July 11, 2013
Pet goats are becoming slightly more common in Charlottesville, three years after the city made them legal.
Laura Covert is raising two goats in her yard on East Market Street. She was one of the first people in Charlottesville to get goats after the ban was lifted in 2010.
"They really like having people around," Covert said. "They also don't really need people, which is kind of nice. So they're a nice blend of cat and dog."
Covert estimates that there are 14 goats in Charlottesville now, owned by about half a dozen families. The city does not keep a count of goats, because, unlike dogs, goats are not required to be licensed.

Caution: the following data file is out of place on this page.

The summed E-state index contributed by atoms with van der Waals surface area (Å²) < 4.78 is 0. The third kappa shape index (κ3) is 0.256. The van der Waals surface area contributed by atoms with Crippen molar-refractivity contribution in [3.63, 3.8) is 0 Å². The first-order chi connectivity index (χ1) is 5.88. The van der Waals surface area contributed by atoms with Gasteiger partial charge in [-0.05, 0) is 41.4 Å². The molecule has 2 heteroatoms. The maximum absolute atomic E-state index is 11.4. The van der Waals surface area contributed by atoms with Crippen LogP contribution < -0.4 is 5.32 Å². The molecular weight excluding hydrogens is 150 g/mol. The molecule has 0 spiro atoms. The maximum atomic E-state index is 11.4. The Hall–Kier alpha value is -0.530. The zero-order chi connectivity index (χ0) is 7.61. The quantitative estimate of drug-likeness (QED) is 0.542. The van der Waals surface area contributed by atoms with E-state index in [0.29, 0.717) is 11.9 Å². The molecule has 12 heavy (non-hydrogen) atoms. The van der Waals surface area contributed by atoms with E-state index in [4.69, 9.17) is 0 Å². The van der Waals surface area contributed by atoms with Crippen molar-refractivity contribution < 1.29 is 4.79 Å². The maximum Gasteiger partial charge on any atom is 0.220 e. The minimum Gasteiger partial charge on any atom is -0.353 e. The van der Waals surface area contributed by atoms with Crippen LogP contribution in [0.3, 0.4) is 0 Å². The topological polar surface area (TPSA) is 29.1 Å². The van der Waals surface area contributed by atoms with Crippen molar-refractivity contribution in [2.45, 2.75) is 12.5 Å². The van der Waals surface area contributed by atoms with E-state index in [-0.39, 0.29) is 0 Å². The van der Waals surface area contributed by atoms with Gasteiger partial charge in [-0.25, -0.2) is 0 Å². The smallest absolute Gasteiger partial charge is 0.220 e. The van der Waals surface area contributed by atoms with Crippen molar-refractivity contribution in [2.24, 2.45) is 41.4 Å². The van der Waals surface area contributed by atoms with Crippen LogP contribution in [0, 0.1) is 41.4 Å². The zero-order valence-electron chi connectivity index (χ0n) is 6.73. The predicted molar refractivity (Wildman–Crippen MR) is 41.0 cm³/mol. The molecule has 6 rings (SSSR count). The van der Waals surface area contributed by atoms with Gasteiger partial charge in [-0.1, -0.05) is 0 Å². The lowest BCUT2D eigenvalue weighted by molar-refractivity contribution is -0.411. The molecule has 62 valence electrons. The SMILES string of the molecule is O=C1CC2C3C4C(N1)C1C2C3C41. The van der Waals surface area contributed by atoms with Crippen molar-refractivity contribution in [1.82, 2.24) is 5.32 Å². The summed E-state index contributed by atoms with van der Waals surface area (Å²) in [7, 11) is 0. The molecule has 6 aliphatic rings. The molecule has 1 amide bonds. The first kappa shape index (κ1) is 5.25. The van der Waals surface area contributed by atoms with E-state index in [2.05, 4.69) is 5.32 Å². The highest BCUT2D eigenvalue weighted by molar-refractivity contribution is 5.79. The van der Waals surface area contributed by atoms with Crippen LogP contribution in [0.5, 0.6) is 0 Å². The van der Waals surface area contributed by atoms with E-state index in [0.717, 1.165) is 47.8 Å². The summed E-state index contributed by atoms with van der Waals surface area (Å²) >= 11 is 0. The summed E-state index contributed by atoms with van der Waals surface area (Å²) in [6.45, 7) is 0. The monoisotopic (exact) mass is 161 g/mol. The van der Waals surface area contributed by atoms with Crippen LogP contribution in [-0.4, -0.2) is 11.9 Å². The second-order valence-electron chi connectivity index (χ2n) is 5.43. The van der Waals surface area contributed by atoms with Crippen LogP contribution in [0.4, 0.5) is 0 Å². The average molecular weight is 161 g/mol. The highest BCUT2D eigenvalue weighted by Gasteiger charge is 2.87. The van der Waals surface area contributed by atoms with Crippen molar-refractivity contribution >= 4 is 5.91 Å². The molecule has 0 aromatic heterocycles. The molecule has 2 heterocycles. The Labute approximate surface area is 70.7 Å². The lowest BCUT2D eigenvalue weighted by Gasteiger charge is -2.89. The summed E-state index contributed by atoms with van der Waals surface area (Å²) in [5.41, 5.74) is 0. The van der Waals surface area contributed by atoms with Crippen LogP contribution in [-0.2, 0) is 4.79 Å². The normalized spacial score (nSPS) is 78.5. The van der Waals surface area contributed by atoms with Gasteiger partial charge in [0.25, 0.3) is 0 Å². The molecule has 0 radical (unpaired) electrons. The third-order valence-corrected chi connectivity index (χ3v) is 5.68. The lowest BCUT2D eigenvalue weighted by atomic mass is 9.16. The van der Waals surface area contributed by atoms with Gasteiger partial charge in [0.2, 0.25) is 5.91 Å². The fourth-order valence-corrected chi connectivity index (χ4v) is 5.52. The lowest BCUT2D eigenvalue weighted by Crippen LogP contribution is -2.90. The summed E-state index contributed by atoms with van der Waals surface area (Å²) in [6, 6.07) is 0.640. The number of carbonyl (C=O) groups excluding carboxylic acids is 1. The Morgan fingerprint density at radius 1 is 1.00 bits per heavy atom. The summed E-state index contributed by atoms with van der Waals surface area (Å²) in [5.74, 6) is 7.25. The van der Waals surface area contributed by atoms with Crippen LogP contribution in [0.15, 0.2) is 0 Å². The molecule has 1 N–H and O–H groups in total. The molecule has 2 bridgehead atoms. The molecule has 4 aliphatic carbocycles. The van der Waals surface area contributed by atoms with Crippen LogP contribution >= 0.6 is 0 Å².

Covert says she expected her goats to provide more lawn care, but she has been pleasantly surprised with another benefit: milk. Her goats provide a couple gallons of milk a week.
"We make yogurt," Covert said. "A lot of yogurt. And some fresh goat cheeses like ricotta."
For those that don't want to own goats, a group called Goat Busters rents them.
Jace Goodling brings dozens of goats at a time. He says he has used the goats to clear everything from 20-acre farm estates, to small backyards.
"They'll eat everything from poison ivy to ailanthus," Goodling said. "This year mother nature has been our best job security. With all this rain and sunshine, the weeds are going nuts."
Goodling says about 25 percent of his customers live in cities. He gets occasional calls from people in Charlottesville wanting to clear a patch of their yard that has gone wild. He says it costs less than hiring people with heavy equipment to clear brush.
There are some restrictions for goat ownership in the city. The goats must weigh less than 100 pounds, they can't have horns, and no more than three goats can be kept on any one property.